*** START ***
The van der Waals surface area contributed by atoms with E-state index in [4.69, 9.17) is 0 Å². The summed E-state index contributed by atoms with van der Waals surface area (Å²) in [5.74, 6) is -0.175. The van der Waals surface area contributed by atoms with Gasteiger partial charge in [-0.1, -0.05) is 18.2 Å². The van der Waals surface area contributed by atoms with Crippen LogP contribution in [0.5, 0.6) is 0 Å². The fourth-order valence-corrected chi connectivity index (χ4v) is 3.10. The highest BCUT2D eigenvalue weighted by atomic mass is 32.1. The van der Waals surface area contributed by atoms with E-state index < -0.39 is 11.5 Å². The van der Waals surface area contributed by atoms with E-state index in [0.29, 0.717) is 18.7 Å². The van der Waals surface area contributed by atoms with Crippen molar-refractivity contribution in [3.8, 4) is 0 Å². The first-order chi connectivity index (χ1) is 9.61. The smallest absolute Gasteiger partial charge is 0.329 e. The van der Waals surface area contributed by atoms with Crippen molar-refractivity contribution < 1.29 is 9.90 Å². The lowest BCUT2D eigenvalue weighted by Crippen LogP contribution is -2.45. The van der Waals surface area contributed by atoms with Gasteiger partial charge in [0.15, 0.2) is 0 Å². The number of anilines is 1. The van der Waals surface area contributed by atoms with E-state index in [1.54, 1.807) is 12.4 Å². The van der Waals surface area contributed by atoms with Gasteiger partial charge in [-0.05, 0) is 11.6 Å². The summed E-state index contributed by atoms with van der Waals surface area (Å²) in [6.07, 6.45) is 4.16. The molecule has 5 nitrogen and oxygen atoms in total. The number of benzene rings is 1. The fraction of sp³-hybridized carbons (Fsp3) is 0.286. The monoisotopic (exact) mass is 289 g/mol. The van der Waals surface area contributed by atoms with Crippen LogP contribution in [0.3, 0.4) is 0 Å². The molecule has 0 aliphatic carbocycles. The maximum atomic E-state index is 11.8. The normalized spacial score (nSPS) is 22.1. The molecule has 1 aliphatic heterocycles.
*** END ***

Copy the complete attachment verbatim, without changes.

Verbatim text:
The van der Waals surface area contributed by atoms with E-state index in [4.69, 9.17) is 0 Å². The summed E-state index contributed by atoms with van der Waals surface area (Å²) in [5.74, 6) is -0.175. The van der Waals surface area contributed by atoms with Gasteiger partial charge in [-0.1, -0.05) is 18.2 Å². The van der Waals surface area contributed by atoms with Crippen LogP contribution in [0.5, 0.6) is 0 Å². The fourth-order valence-corrected chi connectivity index (χ4v) is 3.10. The highest BCUT2D eigenvalue weighted by atomic mass is 32.1. The van der Waals surface area contributed by atoms with E-state index < -0.39 is 11.5 Å². The van der Waals surface area contributed by atoms with E-state index in [0.29, 0.717) is 18.7 Å². The van der Waals surface area contributed by atoms with Crippen molar-refractivity contribution in [3.8, 4) is 0 Å². The first-order chi connectivity index (χ1) is 9.61. The smallest absolute Gasteiger partial charge is 0.329 e. The van der Waals surface area contributed by atoms with Crippen molar-refractivity contribution < 1.29 is 9.90 Å². The lowest BCUT2D eigenvalue weighted by Crippen LogP contribution is -2.45. The van der Waals surface area contributed by atoms with Gasteiger partial charge in [0.15, 0.2) is 0 Å². The number of anilines is 1. The van der Waals surface area contributed by atoms with E-state index in [1.54, 1.807) is 12.4 Å². The van der Waals surface area contributed by atoms with Gasteiger partial charge in [-0.05, 0) is 11.6 Å². The summed E-state index contributed by atoms with van der Waals surface area (Å²) in [6.07, 6.45) is 4.16. The molecule has 5 nitrogen and oxygen atoms in total. The number of benzene rings is 1. The fraction of sp³-hybridized carbons (Fsp3) is 0.286. The monoisotopic (exact) mass is 289 g/mol. The van der Waals surface area contributed by atoms with Crippen LogP contribution in [0.3, 0.4) is 0 Å². The molecule has 0 aliphatic carbocycles. The maximum atomic E-state index is 11.8. The normalized spacial score (nSPS) is 22.1. The molecule has 1 aliphatic heterocycles.